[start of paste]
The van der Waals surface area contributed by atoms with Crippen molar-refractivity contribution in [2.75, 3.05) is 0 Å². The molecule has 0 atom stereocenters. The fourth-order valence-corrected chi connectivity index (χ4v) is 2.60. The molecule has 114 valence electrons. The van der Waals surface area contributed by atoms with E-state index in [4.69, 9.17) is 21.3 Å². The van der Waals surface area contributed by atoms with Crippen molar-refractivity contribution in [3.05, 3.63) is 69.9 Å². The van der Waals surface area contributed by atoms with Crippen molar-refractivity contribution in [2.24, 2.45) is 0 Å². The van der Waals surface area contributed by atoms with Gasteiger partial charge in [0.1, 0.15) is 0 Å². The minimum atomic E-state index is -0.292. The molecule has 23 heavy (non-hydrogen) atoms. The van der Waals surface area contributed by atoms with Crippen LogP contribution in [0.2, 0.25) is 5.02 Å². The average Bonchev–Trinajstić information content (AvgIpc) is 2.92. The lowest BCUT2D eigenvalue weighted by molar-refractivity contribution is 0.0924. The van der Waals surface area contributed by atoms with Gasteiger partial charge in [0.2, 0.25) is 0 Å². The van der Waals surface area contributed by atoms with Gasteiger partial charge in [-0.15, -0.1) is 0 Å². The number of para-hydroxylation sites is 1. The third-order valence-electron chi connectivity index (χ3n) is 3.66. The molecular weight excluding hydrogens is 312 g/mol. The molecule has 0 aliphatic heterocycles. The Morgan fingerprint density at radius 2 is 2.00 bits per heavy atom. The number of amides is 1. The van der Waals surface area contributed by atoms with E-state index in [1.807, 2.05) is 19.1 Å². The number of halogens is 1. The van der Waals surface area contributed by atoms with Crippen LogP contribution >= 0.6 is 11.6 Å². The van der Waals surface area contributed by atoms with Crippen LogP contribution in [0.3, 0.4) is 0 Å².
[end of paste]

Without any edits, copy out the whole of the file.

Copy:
The van der Waals surface area contributed by atoms with Crippen molar-refractivity contribution in [2.75, 3.05) is 0 Å². The molecule has 0 atom stereocenters. The fourth-order valence-corrected chi connectivity index (χ4v) is 2.60. The molecule has 114 valence electrons. The van der Waals surface area contributed by atoms with E-state index in [4.69, 9.17) is 21.3 Å². The van der Waals surface area contributed by atoms with Crippen molar-refractivity contribution in [3.05, 3.63) is 69.9 Å². The van der Waals surface area contributed by atoms with Crippen molar-refractivity contribution in [2.24, 2.45) is 0 Å². The van der Waals surface area contributed by atoms with Gasteiger partial charge in [0.1, 0.15) is 0 Å². The minimum atomic E-state index is -0.292. The molecule has 23 heavy (non-hydrogen) atoms. The van der Waals surface area contributed by atoms with Crippen LogP contribution in [0.2, 0.25) is 5.02 Å². The average Bonchev–Trinajstić information content (AvgIpc) is 2.92. The lowest BCUT2D eigenvalue weighted by molar-refractivity contribution is 0.0924. The van der Waals surface area contributed by atoms with Gasteiger partial charge in [0.2, 0.25) is 0 Å². The van der Waals surface area contributed by atoms with Gasteiger partial charge in [-0.15, -0.1) is 0 Å². The number of para-hydroxylation sites is 1. The third-order valence-electron chi connectivity index (χ3n) is 3.66. The molecular weight excluding hydrogens is 312 g/mol. The molecule has 0 aliphatic heterocycles. The Morgan fingerprint density at radius 2 is 2.00 bits per heavy atom. The number of amides is 1. The van der Waals surface area contributed by atoms with E-state index in [1.807, 2.05) is 19.1 Å². The number of halogens is 1. The van der Waals surface area contributed by atoms with Crippen LogP contribution >= 0.6 is 11.6 Å². The van der Waals surface area contributed by atoms with Crippen LogP contribution in [0.3, 0.4) is 0 Å².